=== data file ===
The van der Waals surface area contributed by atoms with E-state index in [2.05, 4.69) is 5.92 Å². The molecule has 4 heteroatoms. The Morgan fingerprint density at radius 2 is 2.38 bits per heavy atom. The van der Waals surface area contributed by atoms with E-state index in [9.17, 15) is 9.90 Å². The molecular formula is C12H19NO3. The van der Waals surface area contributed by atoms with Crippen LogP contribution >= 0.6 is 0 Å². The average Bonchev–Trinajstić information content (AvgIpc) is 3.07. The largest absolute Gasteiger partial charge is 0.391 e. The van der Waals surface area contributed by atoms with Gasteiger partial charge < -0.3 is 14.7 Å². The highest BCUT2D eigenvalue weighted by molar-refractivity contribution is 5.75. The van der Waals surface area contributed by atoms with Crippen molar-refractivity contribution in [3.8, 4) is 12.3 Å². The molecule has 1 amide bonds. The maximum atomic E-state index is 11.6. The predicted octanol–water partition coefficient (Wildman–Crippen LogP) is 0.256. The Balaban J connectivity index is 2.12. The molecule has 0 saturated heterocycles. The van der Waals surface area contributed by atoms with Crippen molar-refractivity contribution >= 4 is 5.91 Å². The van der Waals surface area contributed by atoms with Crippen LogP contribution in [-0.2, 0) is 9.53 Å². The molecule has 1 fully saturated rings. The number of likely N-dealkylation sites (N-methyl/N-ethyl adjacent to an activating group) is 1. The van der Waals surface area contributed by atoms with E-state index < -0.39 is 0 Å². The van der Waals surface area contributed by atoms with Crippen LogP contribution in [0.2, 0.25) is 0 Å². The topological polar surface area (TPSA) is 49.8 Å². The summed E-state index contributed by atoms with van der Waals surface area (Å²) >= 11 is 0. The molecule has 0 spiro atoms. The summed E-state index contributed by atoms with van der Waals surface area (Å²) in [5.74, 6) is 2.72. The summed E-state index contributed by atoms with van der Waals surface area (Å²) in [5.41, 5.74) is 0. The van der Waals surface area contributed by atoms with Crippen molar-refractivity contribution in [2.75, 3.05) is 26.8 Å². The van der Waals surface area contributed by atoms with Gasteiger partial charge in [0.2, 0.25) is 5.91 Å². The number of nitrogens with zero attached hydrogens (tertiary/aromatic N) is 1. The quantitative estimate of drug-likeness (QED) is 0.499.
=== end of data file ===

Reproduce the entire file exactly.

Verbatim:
The van der Waals surface area contributed by atoms with E-state index in [2.05, 4.69) is 5.92 Å². The molecule has 4 heteroatoms. The Morgan fingerprint density at radius 2 is 2.38 bits per heavy atom. The van der Waals surface area contributed by atoms with E-state index in [9.17, 15) is 9.90 Å². The molecular formula is C12H19NO3. The van der Waals surface area contributed by atoms with Crippen LogP contribution >= 0.6 is 0 Å². The average Bonchev–Trinajstić information content (AvgIpc) is 3.07. The largest absolute Gasteiger partial charge is 0.391 e. The van der Waals surface area contributed by atoms with Gasteiger partial charge < -0.3 is 14.7 Å². The highest BCUT2D eigenvalue weighted by molar-refractivity contribution is 5.75. The van der Waals surface area contributed by atoms with Crippen molar-refractivity contribution in [3.8, 4) is 12.3 Å². The molecule has 1 amide bonds. The maximum atomic E-state index is 11.6. The predicted octanol–water partition coefficient (Wildman–Crippen LogP) is 0.256. The Balaban J connectivity index is 2.12. The molecule has 0 saturated heterocycles. The van der Waals surface area contributed by atoms with Crippen molar-refractivity contribution >= 4 is 5.91 Å². The van der Waals surface area contributed by atoms with Crippen LogP contribution in [-0.2, 0) is 9.53 Å². The molecule has 1 fully saturated rings. The number of likely N-dealkylation sites (N-methyl/N-ethyl adjacent to an activating group) is 1. The van der Waals surface area contributed by atoms with E-state index < -0.39 is 0 Å². The van der Waals surface area contributed by atoms with Crippen LogP contribution in [0.2, 0.25) is 0 Å². The topological polar surface area (TPSA) is 49.8 Å². The summed E-state index contributed by atoms with van der Waals surface area (Å²) >= 11 is 0. The molecule has 0 spiro atoms. The summed E-state index contributed by atoms with van der Waals surface area (Å²) in [5.74, 6) is 2.72. The summed E-state index contributed by atoms with van der Waals surface area (Å²) in [5.41, 5.74) is 0. The van der Waals surface area contributed by atoms with Crippen molar-refractivity contribution in [2.75, 3.05) is 26.8 Å². The van der Waals surface area contributed by atoms with Gasteiger partial charge in [0.2, 0.25) is 5.91 Å². The number of nitrogens with zero attached hydrogens (tertiary/aromatic N) is 1. The quantitative estimate of drug-likeness (QED) is 0.499.